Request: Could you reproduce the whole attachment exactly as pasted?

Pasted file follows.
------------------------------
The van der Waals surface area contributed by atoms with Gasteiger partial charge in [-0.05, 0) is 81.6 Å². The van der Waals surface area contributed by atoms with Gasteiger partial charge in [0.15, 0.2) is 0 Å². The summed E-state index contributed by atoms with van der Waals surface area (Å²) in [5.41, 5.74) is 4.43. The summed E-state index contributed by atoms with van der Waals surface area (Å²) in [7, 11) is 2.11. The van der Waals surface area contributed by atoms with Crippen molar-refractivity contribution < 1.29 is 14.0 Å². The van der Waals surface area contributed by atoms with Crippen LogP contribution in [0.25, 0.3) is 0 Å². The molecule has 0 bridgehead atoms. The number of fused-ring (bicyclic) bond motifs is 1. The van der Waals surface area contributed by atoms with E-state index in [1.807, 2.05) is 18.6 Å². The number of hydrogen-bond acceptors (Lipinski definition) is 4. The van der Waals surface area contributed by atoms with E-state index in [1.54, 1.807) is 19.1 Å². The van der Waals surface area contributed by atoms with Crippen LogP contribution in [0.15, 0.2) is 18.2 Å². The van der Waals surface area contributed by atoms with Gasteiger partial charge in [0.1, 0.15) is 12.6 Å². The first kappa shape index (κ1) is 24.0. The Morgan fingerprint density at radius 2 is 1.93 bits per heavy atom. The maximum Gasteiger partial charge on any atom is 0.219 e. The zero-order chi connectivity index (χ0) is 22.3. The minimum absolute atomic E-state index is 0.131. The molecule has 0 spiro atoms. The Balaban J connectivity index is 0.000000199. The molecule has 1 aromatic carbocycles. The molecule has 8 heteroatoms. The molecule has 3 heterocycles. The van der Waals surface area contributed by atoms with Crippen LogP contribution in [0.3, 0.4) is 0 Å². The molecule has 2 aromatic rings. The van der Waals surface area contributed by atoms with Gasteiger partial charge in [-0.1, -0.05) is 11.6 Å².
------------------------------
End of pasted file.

The van der Waals surface area contributed by atoms with Gasteiger partial charge in [-0.05, 0) is 81.6 Å². The van der Waals surface area contributed by atoms with Gasteiger partial charge in [0.15, 0.2) is 0 Å². The summed E-state index contributed by atoms with van der Waals surface area (Å²) in [5.41, 5.74) is 4.43. The summed E-state index contributed by atoms with van der Waals surface area (Å²) in [7, 11) is 2.11. The van der Waals surface area contributed by atoms with Crippen molar-refractivity contribution < 1.29 is 14.0 Å². The van der Waals surface area contributed by atoms with Crippen LogP contribution in [0.25, 0.3) is 0 Å². The molecule has 0 bridgehead atoms. The number of fused-ring (bicyclic) bond motifs is 1. The van der Waals surface area contributed by atoms with E-state index in [1.807, 2.05) is 18.6 Å². The number of hydrogen-bond acceptors (Lipinski definition) is 4. The van der Waals surface area contributed by atoms with E-state index in [1.54, 1.807) is 19.1 Å². The van der Waals surface area contributed by atoms with Crippen LogP contribution in [0.15, 0.2) is 18.2 Å². The van der Waals surface area contributed by atoms with Gasteiger partial charge in [0.1, 0.15) is 12.6 Å². The first kappa shape index (κ1) is 24.0. The Morgan fingerprint density at radius 2 is 1.93 bits per heavy atom. The maximum Gasteiger partial charge on any atom is 0.219 e. The zero-order chi connectivity index (χ0) is 22.3. The minimum absolute atomic E-state index is 0.131. The molecule has 0 spiro atoms. The Balaban J connectivity index is 0.000000199. The molecule has 1 aromatic carbocycles. The molecule has 8 heteroatoms. The molecule has 3 heterocycles. The van der Waals surface area contributed by atoms with Crippen LogP contribution in [0.3, 0.4) is 0 Å². The molecule has 2 aromatic rings. The van der Waals surface area contributed by atoms with Gasteiger partial charge in [-0.1, -0.05) is 11.6 Å².